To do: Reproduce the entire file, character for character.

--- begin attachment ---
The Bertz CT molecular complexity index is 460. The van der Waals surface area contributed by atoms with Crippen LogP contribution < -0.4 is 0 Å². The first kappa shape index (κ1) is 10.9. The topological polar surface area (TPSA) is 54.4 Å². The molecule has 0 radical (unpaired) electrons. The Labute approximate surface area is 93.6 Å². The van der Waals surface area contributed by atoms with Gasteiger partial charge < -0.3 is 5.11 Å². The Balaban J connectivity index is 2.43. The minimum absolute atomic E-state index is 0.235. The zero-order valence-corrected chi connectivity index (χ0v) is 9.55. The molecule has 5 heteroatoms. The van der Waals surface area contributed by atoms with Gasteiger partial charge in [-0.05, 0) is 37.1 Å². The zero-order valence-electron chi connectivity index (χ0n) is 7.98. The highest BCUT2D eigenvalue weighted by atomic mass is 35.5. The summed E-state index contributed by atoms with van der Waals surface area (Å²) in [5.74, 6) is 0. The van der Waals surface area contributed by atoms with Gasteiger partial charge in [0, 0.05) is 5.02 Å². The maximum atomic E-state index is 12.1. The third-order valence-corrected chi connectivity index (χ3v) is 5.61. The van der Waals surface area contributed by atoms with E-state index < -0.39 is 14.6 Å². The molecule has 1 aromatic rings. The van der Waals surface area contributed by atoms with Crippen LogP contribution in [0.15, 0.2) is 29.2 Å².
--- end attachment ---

The Bertz CT molecular complexity index is 460. The van der Waals surface area contributed by atoms with Crippen LogP contribution < -0.4 is 0 Å². The first kappa shape index (κ1) is 10.9. The topological polar surface area (TPSA) is 54.4 Å². The molecule has 0 radical (unpaired) electrons. The Labute approximate surface area is 93.6 Å². The van der Waals surface area contributed by atoms with Gasteiger partial charge < -0.3 is 5.11 Å². The Balaban J connectivity index is 2.43. The minimum absolute atomic E-state index is 0.235. The zero-order valence-corrected chi connectivity index (χ0v) is 9.55. The molecule has 5 heteroatoms. The van der Waals surface area contributed by atoms with Gasteiger partial charge in [-0.05, 0) is 37.1 Å². The zero-order valence-electron chi connectivity index (χ0n) is 7.98. The highest BCUT2D eigenvalue weighted by atomic mass is 35.5. The summed E-state index contributed by atoms with van der Waals surface area (Å²) in [5.74, 6) is 0. The van der Waals surface area contributed by atoms with Gasteiger partial charge in [0, 0.05) is 5.02 Å². The maximum atomic E-state index is 12.1. The third-order valence-corrected chi connectivity index (χ3v) is 5.61. The van der Waals surface area contributed by atoms with E-state index < -0.39 is 14.6 Å². The molecule has 1 aromatic rings. The van der Waals surface area contributed by atoms with Crippen LogP contribution in [0.15, 0.2) is 29.2 Å².